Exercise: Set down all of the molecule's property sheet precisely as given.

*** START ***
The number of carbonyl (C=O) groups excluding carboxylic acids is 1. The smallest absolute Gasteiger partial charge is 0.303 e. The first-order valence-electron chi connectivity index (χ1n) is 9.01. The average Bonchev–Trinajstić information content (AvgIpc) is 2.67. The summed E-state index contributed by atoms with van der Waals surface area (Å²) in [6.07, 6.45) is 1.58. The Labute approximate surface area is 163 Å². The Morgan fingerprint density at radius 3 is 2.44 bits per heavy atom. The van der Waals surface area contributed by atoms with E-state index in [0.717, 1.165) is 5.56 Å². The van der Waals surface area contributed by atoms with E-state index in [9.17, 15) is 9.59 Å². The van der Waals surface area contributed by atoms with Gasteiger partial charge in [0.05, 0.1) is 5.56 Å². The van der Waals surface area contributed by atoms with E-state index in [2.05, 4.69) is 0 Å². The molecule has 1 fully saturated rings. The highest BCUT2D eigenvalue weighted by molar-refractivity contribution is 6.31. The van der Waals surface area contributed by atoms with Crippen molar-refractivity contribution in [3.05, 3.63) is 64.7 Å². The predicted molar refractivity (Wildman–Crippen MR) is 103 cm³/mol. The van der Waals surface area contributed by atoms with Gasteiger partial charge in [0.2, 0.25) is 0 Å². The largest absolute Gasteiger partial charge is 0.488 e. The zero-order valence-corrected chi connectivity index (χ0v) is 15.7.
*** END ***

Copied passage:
The number of carbonyl (C=O) groups excluding carboxylic acids is 1. The smallest absolute Gasteiger partial charge is 0.303 e. The first-order valence-electron chi connectivity index (χ1n) is 9.01. The average Bonchev–Trinajstić information content (AvgIpc) is 2.67. The summed E-state index contributed by atoms with van der Waals surface area (Å²) in [6.07, 6.45) is 1.58. The Labute approximate surface area is 163 Å². The Morgan fingerprint density at radius 3 is 2.44 bits per heavy atom. The van der Waals surface area contributed by atoms with E-state index in [0.717, 1.165) is 5.56 Å². The van der Waals surface area contributed by atoms with E-state index in [9.17, 15) is 9.59 Å². The van der Waals surface area contributed by atoms with Gasteiger partial charge in [0.05, 0.1) is 5.56 Å². The van der Waals surface area contributed by atoms with E-state index in [2.05, 4.69) is 0 Å². The molecule has 1 fully saturated rings. The highest BCUT2D eigenvalue weighted by molar-refractivity contribution is 6.31. The van der Waals surface area contributed by atoms with Crippen molar-refractivity contribution in [3.05, 3.63) is 64.7 Å². The predicted molar refractivity (Wildman–Crippen MR) is 103 cm³/mol. The van der Waals surface area contributed by atoms with Gasteiger partial charge in [0.2, 0.25) is 0 Å². The largest absolute Gasteiger partial charge is 0.488 e. The zero-order valence-corrected chi connectivity index (χ0v) is 15.7.